JACKSON, MISS. - An attorney for two lesbian couples and a gay rights group says marriage licenses should be issued to same-sex couples in Mississippi in about 10 days.

A federal judge threw out Mississippi's ban on same-sex marriages earlier this week but gave attorneys for the state about 10 days to appeal his ruling to the 5th U.S. Circuit Court of Appeals. Attorney General Jim Hood and Gov. Phil Bryant have signaled they are preparing those arguments.

Hood says if the 5th Circuit doesn't rule in the case, Mississippi clerks may have to start issuing marriage licenses on Dec. 10 "in derogation of Mississippi's strong public policy favoring traditional marriages."

Hood also suggested that clerks would have to revise administrative and regulatory programs to accommodate recognition of same-sex marriages.

Roberta Kaplan, an attorney for the lesbian couples in the case, said the clerks give out marriage licenses every day.

"Alleviating a supposed administrative burden - if it exists - cannot counterbalance the significant constitutional rights that are at stake" for gay couples, Kaplan said.

Kaplan said the 5th Circuit can expedite consideration of the state's appeal and decide the case before Reeves' stay expires.

"More than 20 states have managed to do what was necessary to vindicate the equal rights of their gay citizens in marriage ... without wreaking havoc among the citizenry," she said.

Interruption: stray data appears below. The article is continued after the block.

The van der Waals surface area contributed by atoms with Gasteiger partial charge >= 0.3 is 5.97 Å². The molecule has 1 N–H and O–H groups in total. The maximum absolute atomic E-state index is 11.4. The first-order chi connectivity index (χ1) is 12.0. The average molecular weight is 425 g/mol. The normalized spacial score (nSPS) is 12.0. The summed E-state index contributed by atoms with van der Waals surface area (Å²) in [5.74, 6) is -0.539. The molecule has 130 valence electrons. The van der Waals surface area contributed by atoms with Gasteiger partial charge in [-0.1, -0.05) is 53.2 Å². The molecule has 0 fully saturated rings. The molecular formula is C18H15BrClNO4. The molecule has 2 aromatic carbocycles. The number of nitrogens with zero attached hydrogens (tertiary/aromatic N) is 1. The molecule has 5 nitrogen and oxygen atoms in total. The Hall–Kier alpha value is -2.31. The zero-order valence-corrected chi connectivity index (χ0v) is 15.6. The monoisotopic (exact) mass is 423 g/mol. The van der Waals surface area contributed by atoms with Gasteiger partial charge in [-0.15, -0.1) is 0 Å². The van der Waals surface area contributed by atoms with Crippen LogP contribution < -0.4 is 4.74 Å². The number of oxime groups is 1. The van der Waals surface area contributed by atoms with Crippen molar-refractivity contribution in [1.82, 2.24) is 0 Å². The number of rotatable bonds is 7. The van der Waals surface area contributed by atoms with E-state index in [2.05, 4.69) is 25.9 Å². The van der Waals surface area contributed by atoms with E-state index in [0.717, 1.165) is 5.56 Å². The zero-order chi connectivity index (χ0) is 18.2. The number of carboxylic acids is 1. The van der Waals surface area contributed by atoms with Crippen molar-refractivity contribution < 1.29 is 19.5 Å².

Mississippi has a 1997 law that bans same-sex marriage and a 2004 voter-approved constitutional amendment that defines marriage as being between a man and a woman. Both were thrown out by Reeves. Two lesbian couples and a gay-rights group, Campaign for Southern Equality, sued on Oct. 20 to overturn the ban.

The 5th Circuit, based in New Orleans, is scheduled to hear arguments in January from a ruling that overturned Texas' ban on same-sex marriage but has been put on hold. Gay rights advocates are asking the U.S. Supreme Court to review their case before the 5th Circuit hears it; the Louisiana ban on same-sex marriage was upheld by a federal district judge.


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